an INQUA Terrestrial Carbon Commission resource
Estimates of preanthropogenic carbon storage in global ecosystem types.
Compiled by Jonathan Adams, Environmental Sciences Division, Oak Ridge National Laboratory, TN 37831, USA
Link to Introduction to the carbon storage inventory
References directly cited in these pages (does not at present include secondary citations)
This section of the inventory aims to give information and opinion on per-unit-area carbon storage for specific ecosystem types in their 'natural', relatively non-anthropogenic state such as existed up until the mid-Holocene in many areas. Under each broad ecosystem type the present range of opinion is discussed, and a 'recommended' value is put forward. The recommended value is that which, on the grounds of this discussion and repeated checking with authors, is suggested by the present author as being the most plausible for the preagricultural/Late Quaternary state of each biome. Note that the purpose here is not to estimate 'present actual' (i.e. 1997) carbon storage, but instead the most likely state at various times in the prehistoric past. This is a state that present-day areas of anthropogenically disturbed ecosystems may tend to return to (even with climatic changes and alterations in the natural disturbance regime) if they are left unmanaged over future decades and centuries. Such estimates are important, therefore, in understanding the future potential fluxes of carbon into terrestrial biomes; they need to be taken into account in the carbon budgeting of planting and forest management policies, in long-term planning of fuelwood resources, etc.
Units are presented here in tonnes of carbon per hectare (t/ha C). This unit is standard in the forestry and forest ecology literature, and is also often used in ecology in general. For conversion into Kg/m2 (a unit quite widely used in soil carbon studies, and in non-forest vegetation carbon studies), divide by 10.
For each ecosystem category, the values are broken down as follows; litter and debris (dead trees, dead roots, fallen wood, dead fallen leaves and twigs) t/ha C, vegetation (leaves, stems, trunks, branches, roots) t/ha C, and soil (organic matter below the litter layer and excluding living or dead roots and underground stems) t/ha C.
Each of the vegetation types is described in relation to categories used in the Olson et al. (1983) ecosystems map, although many modifications to this framework have been necessary.
Maps of hypothetical potential ecosystem distribution for present climates in the absence of anthropogenic disturbance (compiled by Jonathan Adams from a range of sources).
Africa present-potential vegetation
Australasia present-potential vegetation
Eurasia present-potential vegetation
Europe present-potential vegetation
North & Central America present-potential vegetation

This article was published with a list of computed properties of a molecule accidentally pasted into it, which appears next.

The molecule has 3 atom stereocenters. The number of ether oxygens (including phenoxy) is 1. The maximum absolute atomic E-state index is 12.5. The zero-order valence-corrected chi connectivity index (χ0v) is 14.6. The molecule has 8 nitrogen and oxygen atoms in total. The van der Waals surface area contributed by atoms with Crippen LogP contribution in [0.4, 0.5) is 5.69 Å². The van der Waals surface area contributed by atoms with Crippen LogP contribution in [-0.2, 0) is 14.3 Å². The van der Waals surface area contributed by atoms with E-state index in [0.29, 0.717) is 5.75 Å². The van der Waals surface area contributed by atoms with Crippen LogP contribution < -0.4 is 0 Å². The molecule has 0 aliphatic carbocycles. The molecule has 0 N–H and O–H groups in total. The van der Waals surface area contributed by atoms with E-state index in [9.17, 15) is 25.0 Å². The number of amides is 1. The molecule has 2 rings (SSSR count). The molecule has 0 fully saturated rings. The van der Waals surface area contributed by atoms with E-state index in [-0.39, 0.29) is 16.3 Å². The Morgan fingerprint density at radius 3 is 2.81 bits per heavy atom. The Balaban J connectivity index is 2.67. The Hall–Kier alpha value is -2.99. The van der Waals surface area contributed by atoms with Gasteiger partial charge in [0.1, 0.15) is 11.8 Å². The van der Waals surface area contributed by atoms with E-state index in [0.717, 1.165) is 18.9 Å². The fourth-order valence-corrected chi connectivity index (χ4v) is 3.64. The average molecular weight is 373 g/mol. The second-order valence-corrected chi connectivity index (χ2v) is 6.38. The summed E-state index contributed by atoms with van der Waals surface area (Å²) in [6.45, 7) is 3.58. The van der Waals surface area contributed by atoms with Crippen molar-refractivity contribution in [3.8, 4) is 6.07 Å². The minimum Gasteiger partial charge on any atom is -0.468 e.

South America present-potential vegetation
Key to the vegetation classification system used in this inventory and in the above maps
Link to Olson et al.'s map of present-actual ecosystem distribution and carbon storage
Version of the Olson et al. map with 'zoom-in' option
WCMC's map of present-actual global forest distribution
Key to the vegetation classification system used in this table and in the above maps
A summary of suggested average carbon storage in preanthropogenic ('prehistoric') ecosystems. Note that modern-day ecosystems are often depleted in carbon relative to this reconstructed state, due to agriculture and wood-cutting. An error range of approximately +/- 30% is suggested on each value.
|Ecosystem type||Vegetation tC/ha||Soils tC/ha||Litter/Debris tC/ha||Total tC/ha|
|1. Tropical Rain Forest||210||100||10||320|
|2. Monsoon Forest||150||100||10||260|
|3. Tropical Woodland||85||70||10||165|
|4. Tropical Thorn Scrub||40||21||4||65|
|5. Tropical Semi-Desert||5||14||0||19|
|6. Tropical Grassland||12||42||0||54|
|7. Tropical Desert||1||0||0||1|
|8. Savanna/Forest Mosaic|
|9. Tropical Savanna||35||55||0||90|
|10. Warm Temperate Forest||190||145||36||371|
|11. Giant Conifer Forest||350||256||120||726|
|12. Tropical Montane Forest||130||130||15||275|
|13a) Mediterranean Forest||100||80||8||188|
|13b) Mediterranean Scrub||40||60||5||105|
|14. Cool Temperate Forest||160||140||25||325|
|15. Southern Taiga||140||135||15||290|
|16. Main Taiga||82||219||15||320|
|17. Open Boreal Woodland||50||129||15||194|
|18a) Temperate Woodland||95||97||15||207|
|18b) Temperate Scrub||45||45||5||95|
|19a) Montane/Dry Tundra||5||50||0||55|
|19b) Lowland Tundra||10||210||0||220|
|20a) Steppic Steppe-tundra||5||55||0||60|
|20b) Tundric Steppe-tundra||5||55||0||60|
|21. Polar/Montane Desert||1||0||0||1|
|22. Temperate Desert||1||0||0||1|
|23. Temperate Semi-Desert||4||56||0||60|
|24a) Moist Steppe||10||250||0||260|
|24b) Dry Steppe||6||70||0||76|
|25. Forest Steppe||10||220||11||241|
|27. Bog/Swamp||20||N.A.||0||20 (+ peat)|